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What is loan stacking?

Learn the risks of loan stacking and compare suitable alternatives to find the best fit for you.


Loan stacking is a risky borrowing practice that involves taking out multiple loans at one time. Borrowers often turn to loan stacking when they’re unable to qualify for the amount of money they need from one lender.

While taking out multiple loans can seem tempting, there are many reasons why you should avoid it. This post dives into the risks associated with loan stacking and suggests some suitable alternatives you can explore to get your hands on the money you need.

What is loan stacking?

Loan stacking happens when borrowers take out multiple loans from different lenders at the same time. These loans tend to have similar characteristics and repayment terms, and they are typically used to “stack” funding if a borrower can’t qualify for the full amount they need from a single lender.

This might be because their income isn’t high enough or they already have a high debt load. Or maybe they have bad credit and are seen as more likely to default. Whatever the reason, when a borrower decides to take out several loans at the same time, it can have disastrous financial consequences for them and their lenders.

Example of loan stacking

If you’re still not quite sure what loan stacking is, we’ll give you a quick example.
Let’s say you need $40,000 to pay for home renovations and you’ve already hired the contractors (and received their invoices). You apply for a loan through your bank but are only able to qualify for $20,000.

In order to get more money, you apply for a second $20,000 loan with an online lender. They see the same credit report as your bank and are unaware that you recently borrowed money. You get a loan from them as well – and now you have two $20,000 loans to pay back.

So what’s the problem with this approach? Well, a lender will usually only give you an amount of money that you can reasonably pay back. This means if you’ve received a smaller loan than you anticipated, it’s probably because you can’t afford the full amount. And if you make up the difference by taking out additional loans, it could put your financial situation at risk.

What are the risks of stacking a loan on top of an ongoing similar loan?

  • Higher risk of default. You might not have enough money to pay back the amount you borrow, which could lead to you defaulting on your payments.
  • Violation of loan terms. If a lender finds out that you’ve stacked your loan, they may demand repayment of the whole amount immediately.
  • Loss of loan insurance. You might not be eligible to claim any money back on loan insurance if you’ve taken out more than one loan in a short time frame.
  • More debts to manage. You’ll end up with different payment amounts due on different dates, which can become difficult to manage.
  • Harder to get future loans. It could be difficult to get future loans if a lender sees that you’ve taken out loans in quick succession previously.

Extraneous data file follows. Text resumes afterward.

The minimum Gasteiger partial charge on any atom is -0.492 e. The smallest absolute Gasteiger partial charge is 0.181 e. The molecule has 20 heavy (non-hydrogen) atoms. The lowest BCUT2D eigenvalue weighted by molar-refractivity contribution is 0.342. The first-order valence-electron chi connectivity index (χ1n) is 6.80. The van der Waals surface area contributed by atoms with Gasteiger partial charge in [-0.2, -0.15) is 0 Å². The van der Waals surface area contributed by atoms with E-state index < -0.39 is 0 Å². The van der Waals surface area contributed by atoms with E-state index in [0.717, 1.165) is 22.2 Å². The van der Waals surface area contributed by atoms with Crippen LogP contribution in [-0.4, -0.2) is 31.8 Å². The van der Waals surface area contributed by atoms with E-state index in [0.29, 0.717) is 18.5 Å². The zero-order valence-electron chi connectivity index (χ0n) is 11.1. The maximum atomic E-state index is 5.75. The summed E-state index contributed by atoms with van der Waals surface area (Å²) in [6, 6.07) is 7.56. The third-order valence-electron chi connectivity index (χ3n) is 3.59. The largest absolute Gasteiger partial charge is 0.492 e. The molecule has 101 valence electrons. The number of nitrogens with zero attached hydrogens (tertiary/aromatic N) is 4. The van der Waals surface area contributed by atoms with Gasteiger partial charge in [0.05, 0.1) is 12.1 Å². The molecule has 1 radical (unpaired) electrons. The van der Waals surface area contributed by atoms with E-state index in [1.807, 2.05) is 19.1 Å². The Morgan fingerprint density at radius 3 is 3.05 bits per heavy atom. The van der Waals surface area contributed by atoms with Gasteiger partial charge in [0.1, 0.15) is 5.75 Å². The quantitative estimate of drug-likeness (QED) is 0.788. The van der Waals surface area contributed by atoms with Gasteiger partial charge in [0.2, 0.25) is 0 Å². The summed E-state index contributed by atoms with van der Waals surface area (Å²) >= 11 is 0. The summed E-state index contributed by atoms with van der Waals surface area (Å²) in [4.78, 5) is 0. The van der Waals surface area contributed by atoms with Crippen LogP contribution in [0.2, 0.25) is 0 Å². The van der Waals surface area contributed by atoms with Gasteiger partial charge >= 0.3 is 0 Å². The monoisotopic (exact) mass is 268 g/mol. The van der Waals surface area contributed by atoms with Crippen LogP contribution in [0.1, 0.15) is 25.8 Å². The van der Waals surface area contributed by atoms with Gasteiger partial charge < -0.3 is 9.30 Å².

• Lower credit score. Your credit score could end up taking a hit if multiple lenders perform hard credit checks on your account in a short amount of time.

How are legitimate borrowers suffering from loan stacking?

Loan stacking can cause the following problems for legitimate borrowers:

  • More difficult to qualify. It can be harder for legitimate borrowers with bad credit to qualify for loans since lenders don’t want to take on additional risk.
  • Higher lending standards. Lenders are forced to make their lending practices more strict – which can mean less money and more rigid repayment terms for borrowers.
  • Targeting by fraudulent lenders. Once you obtain a loan from one lender, you may be targeted with calls from fraudulent lenders offering low interest rates on a second loan.

What are my alternative options?

Loan stacking is a risky practice that you should avoid. The following are alternative options that could be a better fit for your particular financial situation:

  • Ask for more money from your lender. You may be able to negotiate a better deal with your lender if you have a long history of banking with them.
  • Refinance your loan. Try paying down your first loan significantly, then take out a second loan to pay off the first and keep whatever money remains.
  • Use complementary financing options. A low-interest credit card or line of credit could help you pad your loan without carrying the same level of risk as loan stacking.
  • Borrow from loved ones. You could ask friends or family to float you some cash if you need money on top of your loan.
  • Build up your credit score. If your credit score is below 650, you may need to rebuild it before you can qualify for the amount you need.

Bottom line

Loan stacking can seem like a good idea when you need to get your hands on fast cash, but taking out more than one loan at a time comes with significant financial risk. Learn more about why you should avoid loan stacking and what other options are out there to help you get the money you need.

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